Listen Up: Wednesday, August 18, 2004
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A D V E R T I S E M E N T
A D V E R T I S E M E N T
k.d. lang

Hymns of the 49th Parallel (Nonesuch Records)

By Jimmy Fowler

Some critics have complained that k.d. lang’s new album of Canadian covers, Hymns of the 49th Parallel, is listless and uninventive. They are partially correct, but they’re also missing an important point. During her current North American tour, lang has declared onstage that her intention wasn’t to rethink the material but to showcase the lyrics and melodies as starkly as possible in the hopes of creating a kind of national Canadian songbook. Fair enough, but producers lang and Ben Mink needed to do something fresh with Joni Mitchell’s overly familiar “A Case of You” and the kitschy poetics of Leonard Cohen’s “Bird on a Wire” to help make these tunes sound more than gratuitous.

The choices seem superfluous, because lang knows that both writers have a long back list of worthy, less covered songs. She also includes a piano-tinkling version of Mitchell’s ode to diffident love, “Jericho,” and manages to wring something close to profundity from Cohen’s sublimely goofy “Hallelujah.” “She tied you to a kitchen chair / She broke your throne and she cut your hair” must be difficult to sing without giggling, but lang’s warm, confident colors make Cohen’s version of the David and Bathsheba tale sound canonical. She doesn’t rescue Neil Young’s “After the Gold Rush” as much as reveal what a shitty lyricist he can be, through her clear, concise tones.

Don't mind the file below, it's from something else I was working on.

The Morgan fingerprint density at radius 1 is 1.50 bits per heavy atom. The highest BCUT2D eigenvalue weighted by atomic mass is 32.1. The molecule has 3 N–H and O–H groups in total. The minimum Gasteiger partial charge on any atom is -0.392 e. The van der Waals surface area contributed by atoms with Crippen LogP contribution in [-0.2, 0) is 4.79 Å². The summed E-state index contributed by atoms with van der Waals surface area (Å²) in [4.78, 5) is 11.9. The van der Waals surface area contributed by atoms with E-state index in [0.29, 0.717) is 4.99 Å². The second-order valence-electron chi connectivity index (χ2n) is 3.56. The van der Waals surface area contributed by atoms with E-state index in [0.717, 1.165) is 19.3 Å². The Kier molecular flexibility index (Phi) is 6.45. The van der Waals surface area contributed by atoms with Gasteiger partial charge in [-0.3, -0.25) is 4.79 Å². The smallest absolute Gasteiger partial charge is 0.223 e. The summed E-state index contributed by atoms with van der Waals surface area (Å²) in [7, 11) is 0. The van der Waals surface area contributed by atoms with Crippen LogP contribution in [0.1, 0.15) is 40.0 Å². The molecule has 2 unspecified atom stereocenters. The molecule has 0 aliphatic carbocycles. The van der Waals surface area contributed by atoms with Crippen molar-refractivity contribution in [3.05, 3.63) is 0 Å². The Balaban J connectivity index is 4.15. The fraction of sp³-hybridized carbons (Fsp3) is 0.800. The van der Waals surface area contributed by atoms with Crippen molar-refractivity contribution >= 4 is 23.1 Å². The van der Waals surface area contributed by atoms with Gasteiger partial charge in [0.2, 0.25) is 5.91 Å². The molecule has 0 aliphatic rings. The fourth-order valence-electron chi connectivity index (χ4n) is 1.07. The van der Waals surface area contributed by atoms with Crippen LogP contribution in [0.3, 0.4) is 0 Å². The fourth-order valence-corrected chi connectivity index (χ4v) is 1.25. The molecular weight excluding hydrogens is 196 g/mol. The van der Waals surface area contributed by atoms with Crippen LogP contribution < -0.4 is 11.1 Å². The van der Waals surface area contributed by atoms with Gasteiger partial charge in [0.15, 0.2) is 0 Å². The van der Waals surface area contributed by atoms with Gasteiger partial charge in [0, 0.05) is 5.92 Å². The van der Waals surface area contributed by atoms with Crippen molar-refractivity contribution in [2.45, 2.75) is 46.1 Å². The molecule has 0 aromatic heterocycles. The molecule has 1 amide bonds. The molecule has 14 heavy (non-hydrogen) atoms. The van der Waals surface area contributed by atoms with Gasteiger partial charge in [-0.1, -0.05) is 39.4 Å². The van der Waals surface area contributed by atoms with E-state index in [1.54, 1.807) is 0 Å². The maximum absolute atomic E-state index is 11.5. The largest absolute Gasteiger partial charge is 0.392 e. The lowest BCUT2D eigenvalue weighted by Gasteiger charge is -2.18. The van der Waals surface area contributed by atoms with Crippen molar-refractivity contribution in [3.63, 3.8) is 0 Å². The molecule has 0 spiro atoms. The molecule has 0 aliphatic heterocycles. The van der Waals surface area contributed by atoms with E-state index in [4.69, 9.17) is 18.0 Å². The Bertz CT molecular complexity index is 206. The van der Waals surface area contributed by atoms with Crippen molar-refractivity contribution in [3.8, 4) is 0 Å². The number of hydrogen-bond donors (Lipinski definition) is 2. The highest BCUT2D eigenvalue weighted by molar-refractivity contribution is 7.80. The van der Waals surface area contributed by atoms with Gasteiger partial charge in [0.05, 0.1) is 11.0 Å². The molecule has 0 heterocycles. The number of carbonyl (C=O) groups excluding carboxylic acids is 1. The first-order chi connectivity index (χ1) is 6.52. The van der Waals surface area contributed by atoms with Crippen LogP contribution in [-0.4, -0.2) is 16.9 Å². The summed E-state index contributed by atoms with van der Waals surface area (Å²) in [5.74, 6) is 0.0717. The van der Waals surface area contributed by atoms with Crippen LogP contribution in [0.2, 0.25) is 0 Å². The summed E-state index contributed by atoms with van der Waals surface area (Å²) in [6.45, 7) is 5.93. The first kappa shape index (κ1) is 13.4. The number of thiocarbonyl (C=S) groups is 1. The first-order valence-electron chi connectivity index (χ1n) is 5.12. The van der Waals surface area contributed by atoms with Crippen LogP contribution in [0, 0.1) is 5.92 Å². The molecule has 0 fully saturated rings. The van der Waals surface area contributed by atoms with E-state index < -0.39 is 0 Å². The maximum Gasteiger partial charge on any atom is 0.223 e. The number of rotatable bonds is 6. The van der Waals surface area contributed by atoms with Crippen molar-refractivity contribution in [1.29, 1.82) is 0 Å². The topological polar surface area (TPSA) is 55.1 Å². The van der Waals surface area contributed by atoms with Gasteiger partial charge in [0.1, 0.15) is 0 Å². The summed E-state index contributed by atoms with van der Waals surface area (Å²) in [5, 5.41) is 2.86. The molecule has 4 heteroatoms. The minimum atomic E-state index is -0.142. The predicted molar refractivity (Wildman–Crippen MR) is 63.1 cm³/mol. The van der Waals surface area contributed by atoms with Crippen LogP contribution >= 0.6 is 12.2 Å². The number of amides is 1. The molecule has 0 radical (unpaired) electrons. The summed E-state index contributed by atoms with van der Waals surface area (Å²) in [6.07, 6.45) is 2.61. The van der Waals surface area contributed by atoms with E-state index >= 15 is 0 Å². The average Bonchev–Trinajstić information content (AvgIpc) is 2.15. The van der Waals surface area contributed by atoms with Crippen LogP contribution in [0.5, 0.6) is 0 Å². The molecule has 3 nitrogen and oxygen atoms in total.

Another overlooked point about the album: the word “Hymns” in the title is just as important as the “49th Parallel” of the composers’ birthplace. Most of the songs here have overt, recurring, or subtly allusive Judeo-Christian themes. Jane Siberry’s beautiful “The Valley” is arguably a riff on the 23rd Psalm, and when lang slides into a yearning falsetto, wondering if the world “Will bring you joy / Or will it take it away,” she achieves eye-glistening poignancy despite the shellacked strings on a separate recorded track. Hardcore lang fans should rejoice in the vocal restraint she displays on 49th Parallel: She’s more likely to end a line with a short, breathy tremolo than ski-lift up the scale with her patented casual majesty. It’s some of her cleanest interpretive work since 1997’s underrated Drag. Too bad that much of the material is middling to unfortunate.


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